In vivo

Control

40

22/18

47

Beuls et al. (1993)

9.4

Varian

other

PM

n.s

5

n.s

n.s

Beuls et al. (2003)

9.4

Varian

pns, other

PM

Patient

Fetal specimen Arnold-Chiari type 2 malformation

1

n.s

20 weeks of GA

     

Control

Fetal specimen

1

n.s

21 weeks of GA

Bianciardi et al. (2015)

7.0

Siemens

stn, other

In vivo

Control

12

6/6

28 (1)

Bianciardi et al. (2017)

7.0

Siemens

other

In vivo

Control

12

6/6

28 (1)

Blazejewska et al. (2013)

7.0

Philips

sn

In vivo

Control

2

n.s

39

    

PM

Control

2

n.s

56

    

PM

Patient

PD

1

n.s

75

Blazejewska et al. (2014)

7.0

Philips

rn, sn

In vivo

Control

27

n.s

36.4 (8.8)

    

In vivo

Patient

Relapsing-remitting MS

14

n.s

42.4 (11.3)

    

In vivo

Patient

Clinically Isolated Syndrome

21

n.s

37.2 (8.8

Bourekas and Christoforidis (1999)

8.0

Brucker

cau, gp, gpi, ic, mam, pag, pns,put, rn, sc, sn, tha

In vivo

Control

1

1/0

30

Bouvy et al. (2014)

7.0

Philips

put

In vivo

Control

13

n.s

18–80

Bouvy et al. (2016)

7.0

Philips

other

In vivo

Control

50

30/20

63 (8.5)

Budde et al. (2010)

9.4

Siemens

cau, gp, put, other

In vivo

Control

5

n.s

n.s

Budde et al. (2014)

9.4

Siemens

put

In vivo

Control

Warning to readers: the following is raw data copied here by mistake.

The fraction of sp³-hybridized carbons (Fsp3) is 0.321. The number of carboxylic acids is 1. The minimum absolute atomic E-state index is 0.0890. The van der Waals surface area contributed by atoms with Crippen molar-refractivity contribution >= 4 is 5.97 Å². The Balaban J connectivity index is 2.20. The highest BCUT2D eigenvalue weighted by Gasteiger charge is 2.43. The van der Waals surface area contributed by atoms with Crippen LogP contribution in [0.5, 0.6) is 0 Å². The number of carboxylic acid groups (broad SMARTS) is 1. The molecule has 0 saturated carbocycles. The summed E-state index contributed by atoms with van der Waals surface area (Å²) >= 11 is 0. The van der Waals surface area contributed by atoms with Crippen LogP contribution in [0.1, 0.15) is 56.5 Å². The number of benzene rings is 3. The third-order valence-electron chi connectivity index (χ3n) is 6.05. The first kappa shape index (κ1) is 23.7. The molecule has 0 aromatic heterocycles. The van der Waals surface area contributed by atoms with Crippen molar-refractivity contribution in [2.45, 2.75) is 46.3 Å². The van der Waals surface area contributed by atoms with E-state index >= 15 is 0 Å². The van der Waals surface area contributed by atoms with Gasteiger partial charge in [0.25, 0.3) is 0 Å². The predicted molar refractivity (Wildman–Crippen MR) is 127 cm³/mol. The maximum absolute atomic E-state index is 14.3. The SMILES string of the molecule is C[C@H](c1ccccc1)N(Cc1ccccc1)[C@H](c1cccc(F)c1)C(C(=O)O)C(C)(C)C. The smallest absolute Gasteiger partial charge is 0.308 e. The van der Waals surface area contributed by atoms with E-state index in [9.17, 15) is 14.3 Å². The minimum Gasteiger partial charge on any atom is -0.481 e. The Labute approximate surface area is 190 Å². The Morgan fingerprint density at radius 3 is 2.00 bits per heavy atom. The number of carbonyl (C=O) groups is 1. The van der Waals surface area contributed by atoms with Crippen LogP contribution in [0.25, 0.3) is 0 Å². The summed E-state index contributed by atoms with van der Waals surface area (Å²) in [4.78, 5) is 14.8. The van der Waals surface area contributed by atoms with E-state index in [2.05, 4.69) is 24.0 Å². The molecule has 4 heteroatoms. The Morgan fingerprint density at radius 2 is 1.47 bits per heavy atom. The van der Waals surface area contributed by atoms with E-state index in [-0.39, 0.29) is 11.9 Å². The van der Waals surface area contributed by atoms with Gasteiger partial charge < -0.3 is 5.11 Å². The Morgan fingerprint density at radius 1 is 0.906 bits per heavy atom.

5

1/4

33 (n.s.)

Calamante et al. (2012)

7.0

Siemens

cau, mam, pul, rn, sn, other

In vivo

Control

4

2/2

27–31

Chalifoux et al. (2013)

7.0

Siemens

cau, other

In vivo

Patient

Tuberous Sclerosis complex

4

2/2

21.75 (4.35)

Chen et al. (2010)

7.0

Siemens

cau, sn

In vivo

Control

1

n.s

n.s

Cho et al. (2008b)

7.0

Siemens

mam, pns, rn, sn, stn, tha, other

In vivo

Control

n.s

n.s

early twenties

Cho et al. (2010b)

7.0

Siemens

gpe, gpi, put, sn, stn

In vivo

Control

11

n.s

21–30

    

In vivo

Patient

PD

1

1/0

48

Cho et al. (2010a)

7.0

Siemens

amy

In vivo

Control

13

7/9

42.5 (n.s.)

Cho et al. (2011a)

7.0

Siemens

ic, mam, sc, tha, other

In vivo

Control

34

12/22

24.29 (n.s.)

Cho et al. (2011b)

7.0

Siemens

rn, sn

In vivo

Control

9

8/1

67.7 (7.4)

    

In vivo

Patient

Early PD

8

7/1

58.3 (8.5)

    

In vivo

Patient

Late PD

2

1/1

59 (11.3

Cho et al. (2011c)

7.0

Siemens

pul, other

In vivo

Control

5

n.s

n.s

Christoforidis et al. (1999)

8.0

Brucker

cau, gp, mam, pul, put, sc, tha, other

In vivo

Control

n.s

n.s

n.s

Cosottini et al. (2015)

7.0

GE

rn, other

In vivo

Control

13

4/9

54.8 (n.s.)

    

In vivo

Patient

PD

14

6/8

57.4 (n.s.)

Cosottini et al. (2014)

7.0

GE

other

In vivo

Control

13

4/9

54.7

    

PM

Control

1

1/0

67

    

In vivo

Patient

PD

17

9/8

52.2

Costagli et al. (2015)

7.0

GE

amy, other

In vivo

Control

10

3/7

51.7 (n.s.)

Hollander et al. (2014)

7.0

Siemens

stn

In vivo

Control

13

6/7

24.38 (2.36)

    

PM

Control

5

3/2

82.4

de Hollander et al. (2017)

7.0

Siemens

stn

In vivo

Control

20

10/10

26 (2.6)

De Martino et al. (2013)

7.0

Siemens

ic, other

In vivo

Control

9

4/5

n.s

De Reuck et al. (2014)

7.0

Brucker BioSpin

cau, den, gp, mam, put, rn, sn, stn, tha, other

PM

Control

15

2/13

65

    

PM

Patient

AD

46

24/22

78

    

PM

Patient

Frontotemporal lobar degeneration

37

17/20

68

    

PM

Patient

Amyotrophic lateral sclerosis

11

8/3

66

    

PM

Patient

Lewy body disease

13

2/11

80

    

PM

Patient

PSP

14

10/4

74

    

PM

Patient

Vascular dementia

16

9/7

80

De Reuck and Caparros-Lefebvre (2014)

7.0

Brucker BioSpin

den, pns, rn, sn, tha, other

PM

Control

11